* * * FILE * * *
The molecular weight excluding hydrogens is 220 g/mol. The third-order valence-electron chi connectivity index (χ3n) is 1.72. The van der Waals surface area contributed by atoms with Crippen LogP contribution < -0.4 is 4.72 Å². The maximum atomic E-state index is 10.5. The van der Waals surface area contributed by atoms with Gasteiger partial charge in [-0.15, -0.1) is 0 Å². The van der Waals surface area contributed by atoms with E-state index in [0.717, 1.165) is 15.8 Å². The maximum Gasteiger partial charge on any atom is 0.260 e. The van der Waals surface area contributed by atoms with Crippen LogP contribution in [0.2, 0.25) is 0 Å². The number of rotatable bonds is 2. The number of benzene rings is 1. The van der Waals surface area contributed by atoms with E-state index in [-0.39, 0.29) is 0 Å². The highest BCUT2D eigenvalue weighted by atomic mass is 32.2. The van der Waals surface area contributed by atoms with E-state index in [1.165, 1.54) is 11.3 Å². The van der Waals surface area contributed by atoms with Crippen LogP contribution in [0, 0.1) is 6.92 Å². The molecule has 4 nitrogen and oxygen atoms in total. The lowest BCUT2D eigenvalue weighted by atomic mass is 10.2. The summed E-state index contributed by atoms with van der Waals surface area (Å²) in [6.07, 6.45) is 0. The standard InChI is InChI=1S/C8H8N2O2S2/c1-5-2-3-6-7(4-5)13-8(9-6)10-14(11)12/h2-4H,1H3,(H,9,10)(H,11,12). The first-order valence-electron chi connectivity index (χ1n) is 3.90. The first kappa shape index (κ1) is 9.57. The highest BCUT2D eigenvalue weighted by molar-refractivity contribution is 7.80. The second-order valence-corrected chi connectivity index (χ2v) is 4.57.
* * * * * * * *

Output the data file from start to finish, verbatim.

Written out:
The molecular weight excluding hydrogens is 220 g/mol. The third-order valence-electron chi connectivity index (χ3n) is 1.72. The van der Waals surface area contributed by atoms with Crippen LogP contribution < -0.4 is 4.72 Å². The maximum atomic E-state index is 10.5. The van der Waals surface area contributed by atoms with Gasteiger partial charge in [-0.15, -0.1) is 0 Å². The van der Waals surface area contributed by atoms with E-state index in [0.717, 1.165) is 15.8 Å². The maximum Gasteiger partial charge on any atom is 0.260 e. The van der Waals surface area contributed by atoms with Crippen LogP contribution in [0.2, 0.25) is 0 Å². The number of rotatable bonds is 2. The number of benzene rings is 1. The van der Waals surface area contributed by atoms with E-state index in [-0.39, 0.29) is 0 Å². The highest BCUT2D eigenvalue weighted by atomic mass is 32.2. The van der Waals surface area contributed by atoms with E-state index in [1.165, 1.54) is 11.3 Å². The van der Waals surface area contributed by atoms with Crippen LogP contribution in [0, 0.1) is 6.92 Å². The molecule has 4 nitrogen and oxygen atoms in total. The lowest BCUT2D eigenvalue weighted by atomic mass is 10.2. The summed E-state index contributed by atoms with van der Waals surface area (Å²) in [6.07, 6.45) is 0. The standard InChI is InChI=1S/C8H8N2O2S2/c1-5-2-3-6-7(4-5)13-8(9-6)10-14(11)12/h2-4H,1H3,(H,9,10)(H,11,12). The first-order valence-electron chi connectivity index (χ1n) is 3.90. The first kappa shape index (κ1) is 9.57. The highest BCUT2D eigenvalue weighted by molar-refractivity contribution is 7.80. The second-order valence-corrected chi connectivity index (χ2v) is 4.57.